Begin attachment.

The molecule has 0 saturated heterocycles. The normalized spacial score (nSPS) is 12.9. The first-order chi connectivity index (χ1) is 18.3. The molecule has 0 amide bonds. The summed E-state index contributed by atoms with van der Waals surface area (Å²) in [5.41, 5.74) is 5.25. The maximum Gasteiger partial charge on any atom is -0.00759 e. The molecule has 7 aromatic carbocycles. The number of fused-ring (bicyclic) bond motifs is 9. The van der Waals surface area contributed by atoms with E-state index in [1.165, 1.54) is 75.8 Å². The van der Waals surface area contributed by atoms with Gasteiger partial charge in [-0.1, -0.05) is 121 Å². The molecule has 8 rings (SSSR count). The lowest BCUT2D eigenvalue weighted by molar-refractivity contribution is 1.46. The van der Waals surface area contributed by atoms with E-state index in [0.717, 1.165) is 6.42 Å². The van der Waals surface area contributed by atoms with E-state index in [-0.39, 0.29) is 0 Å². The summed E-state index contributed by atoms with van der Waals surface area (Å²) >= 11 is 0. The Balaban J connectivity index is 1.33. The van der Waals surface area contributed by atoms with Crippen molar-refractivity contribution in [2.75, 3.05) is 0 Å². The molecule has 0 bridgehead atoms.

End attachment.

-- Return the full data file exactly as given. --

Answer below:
The molecule has 0 saturated heterocycles. The normalized spacial score (nSPS) is 12.9. The first-order chi connectivity index (χ1) is 18.3. The molecule has 0 amide bonds. The summed E-state index contributed by atoms with van der Waals surface area (Å²) in [5.41, 5.74) is 5.25. The maximum Gasteiger partial charge on any atom is -0.00759 e. The molecule has 7 aromatic carbocycles. The number of fused-ring (bicyclic) bond motifs is 9. The van der Waals surface area contributed by atoms with E-state index in [1.165, 1.54) is 75.8 Å². The van der Waals surface area contributed by atoms with Gasteiger partial charge in [-0.1, -0.05) is 121 Å². The molecule has 8 rings (SSSR count). The lowest BCUT2D eigenvalue weighted by molar-refractivity contribution is 1.46. The van der Waals surface area contributed by atoms with E-state index in [0.717, 1.165) is 6.42 Å². The van der Waals surface area contributed by atoms with E-state index in [-0.39, 0.29) is 0 Å². The summed E-state index contributed by atoms with van der Waals surface area (Å²) >= 11 is 0. The Balaban J connectivity index is 1.33. The van der Waals surface area contributed by atoms with Crippen molar-refractivity contribution in [2.75, 3.05) is 0 Å². The molecule has 0 bridgehead atoms.